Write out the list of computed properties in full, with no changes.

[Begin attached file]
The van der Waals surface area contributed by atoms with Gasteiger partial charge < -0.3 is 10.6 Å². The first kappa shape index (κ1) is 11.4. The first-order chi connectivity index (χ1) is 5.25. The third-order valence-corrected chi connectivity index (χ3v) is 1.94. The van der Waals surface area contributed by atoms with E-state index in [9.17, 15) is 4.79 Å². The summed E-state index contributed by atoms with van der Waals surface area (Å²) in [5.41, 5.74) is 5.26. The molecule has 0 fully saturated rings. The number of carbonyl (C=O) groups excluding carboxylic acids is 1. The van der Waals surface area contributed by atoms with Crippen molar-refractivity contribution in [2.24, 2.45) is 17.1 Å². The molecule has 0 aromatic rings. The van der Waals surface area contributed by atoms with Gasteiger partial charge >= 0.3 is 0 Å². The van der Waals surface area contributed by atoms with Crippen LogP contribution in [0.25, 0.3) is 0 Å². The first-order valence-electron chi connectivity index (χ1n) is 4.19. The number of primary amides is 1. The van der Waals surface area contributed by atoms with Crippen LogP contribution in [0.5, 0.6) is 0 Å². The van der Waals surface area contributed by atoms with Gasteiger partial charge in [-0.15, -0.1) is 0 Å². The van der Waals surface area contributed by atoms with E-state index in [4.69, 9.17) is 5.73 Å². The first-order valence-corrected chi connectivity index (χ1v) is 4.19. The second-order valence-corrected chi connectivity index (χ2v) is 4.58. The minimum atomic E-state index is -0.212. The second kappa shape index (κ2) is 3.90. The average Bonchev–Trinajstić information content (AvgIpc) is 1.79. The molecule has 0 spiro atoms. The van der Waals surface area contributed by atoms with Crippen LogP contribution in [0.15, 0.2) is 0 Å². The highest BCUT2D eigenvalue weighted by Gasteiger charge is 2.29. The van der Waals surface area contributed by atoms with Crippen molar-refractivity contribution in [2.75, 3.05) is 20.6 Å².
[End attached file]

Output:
The van der Waals surface area contributed by atoms with Gasteiger partial charge < -0.3 is 10.6 Å². The first kappa shape index (κ1) is 11.4. The first-order chi connectivity index (χ1) is 5.25. The third-order valence-corrected chi connectivity index (χ3v) is 1.94. The van der Waals surface area contributed by atoms with E-state index in [9.17, 15) is 4.79 Å². The summed E-state index contributed by atoms with van der Waals surface area (Å²) in [5.41, 5.74) is 5.26. The molecule has 0 fully saturated rings. The number of carbonyl (C=O) groups excluding carboxylic acids is 1. The van der Waals surface area contributed by atoms with Crippen molar-refractivity contribution in [2.24, 2.45) is 17.1 Å². The molecule has 0 aromatic rings. The van der Waals surface area contributed by atoms with Gasteiger partial charge >= 0.3 is 0 Å². The van der Waals surface area contributed by atoms with Crippen LogP contribution in [0.25, 0.3) is 0 Å². The first-order valence-electron chi connectivity index (χ1n) is 4.19. The number of primary amides is 1. The van der Waals surface area contributed by atoms with Crippen LogP contribution in [0.5, 0.6) is 0 Å². The van der Waals surface area contributed by atoms with Gasteiger partial charge in [-0.15, -0.1) is 0 Å². The van der Waals surface area contributed by atoms with E-state index in [4.69, 9.17) is 5.73 Å². The first-order valence-corrected chi connectivity index (χ1v) is 4.19. The second-order valence-corrected chi connectivity index (χ2v) is 4.58. The minimum atomic E-state index is -0.212. The second kappa shape index (κ2) is 3.90. The average Bonchev–Trinajstić information content (AvgIpc) is 1.79. The molecule has 0 spiro atoms. The van der Waals surface area contributed by atoms with Crippen LogP contribution in [0.15, 0.2) is 0 Å². The highest BCUT2D eigenvalue weighted by Gasteiger charge is 2.29. The van der Waals surface area contributed by atoms with Crippen molar-refractivity contribution in [2.75, 3.05) is 20.6 Å².